How to Read Equifax Credit Reports

By Nicki Howell

  • Overview

    You can get a free credit report from Equifax every 12 months, but with so much information, it's sometimes difficult to read your report. The Equifax credit report has four sections of information, including your identification information, credit history, public records and inquires on your credit. Once you understand how to read the information in each section, identifying errors and unauthorized use of your credit is much easier.
    • Step 1

      Check your identification information for accuracy. This first section of your credit report includes your full name, address and Social Security number. Don't be surprised if there are several different spellings of your name; creditors often make mistakes when processing your information. But you should be alarmed if your Social Security number is incorrect or if there are multiple numbers for your name.
    • Step 2

      Look through the credit-history portion of your report. Evaluating this section of your report is the most important part of reviewing your credit. Each line will include the following: creditor name, date account was opened, amount owed on the account, and total credit available. Also, there will be a field that indicates if payments are 30 days or more overdue. When evaluating this part of your credit report, look for accounts that don't belong to you, inaccurate reporting of late payments, and anything else that looks suspicious. Make note of any inaccuracies.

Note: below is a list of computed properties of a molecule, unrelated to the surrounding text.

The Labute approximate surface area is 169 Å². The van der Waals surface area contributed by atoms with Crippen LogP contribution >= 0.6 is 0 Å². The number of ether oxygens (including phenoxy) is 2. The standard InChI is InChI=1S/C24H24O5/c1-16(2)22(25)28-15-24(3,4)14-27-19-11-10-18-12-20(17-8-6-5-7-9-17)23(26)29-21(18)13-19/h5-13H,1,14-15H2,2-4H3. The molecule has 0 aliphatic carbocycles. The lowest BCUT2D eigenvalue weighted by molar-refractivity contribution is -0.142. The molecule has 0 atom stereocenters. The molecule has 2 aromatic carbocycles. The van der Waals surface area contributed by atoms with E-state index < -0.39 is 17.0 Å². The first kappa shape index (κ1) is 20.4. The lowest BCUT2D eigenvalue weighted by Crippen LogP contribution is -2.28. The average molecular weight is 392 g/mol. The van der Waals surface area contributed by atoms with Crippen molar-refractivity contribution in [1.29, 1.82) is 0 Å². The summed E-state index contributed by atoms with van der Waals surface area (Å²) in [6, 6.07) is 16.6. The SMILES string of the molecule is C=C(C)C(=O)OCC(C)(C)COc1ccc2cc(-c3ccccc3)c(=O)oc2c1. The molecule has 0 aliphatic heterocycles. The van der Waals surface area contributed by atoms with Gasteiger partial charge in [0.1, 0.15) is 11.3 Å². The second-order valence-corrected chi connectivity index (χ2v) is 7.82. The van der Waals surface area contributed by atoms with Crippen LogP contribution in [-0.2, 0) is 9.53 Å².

• Step 3

      Evaluate the public-records section. If you have bankruptcies or financial judgments against you, this is where they will show up. If there is anything in this section that doesn't belong to you, it's important to clear it up immediately. That's because information reported in this area of your report adversely affects your credit rating.
    • Step 4

      Check out inquires on your credit. This lists every company that has pulled your credit report. Expect to see mortgage lenders, auto dealers or anyone else you've done business with. But don't be alarmed if you see companies you don't recognize. Creditors that send you pre-approved credit-card offers in the mail have often pulled your credit. This section won't typically affect your credit rating, unless you have hundreds of inquires into your credit in a short time frame.
    • Step 5

      Correct any inaccuracies on your credit report. Fill out an online dispute request (see Resources); Equifax will respond within 30 to 45 business days with a resolution.
    • Skill: Moderate
    • Tip: Order a free credit report every 3 months. Individuals are entitled to a free credit report every 12 months. To receive a free credit report from Equifax and the other two credit bureaus, contact Annual Credit Report (see Resources), answer a few online verification questions, and receive instant access to your credit report online.
    • Warning:
    • If you think there has been unauthorized use of your credit, place a fraud alert on your account. Contact Nationwide Consumer Credit Reporting Agency (see Resources); they will make it harder for individuals to get access to your credit.

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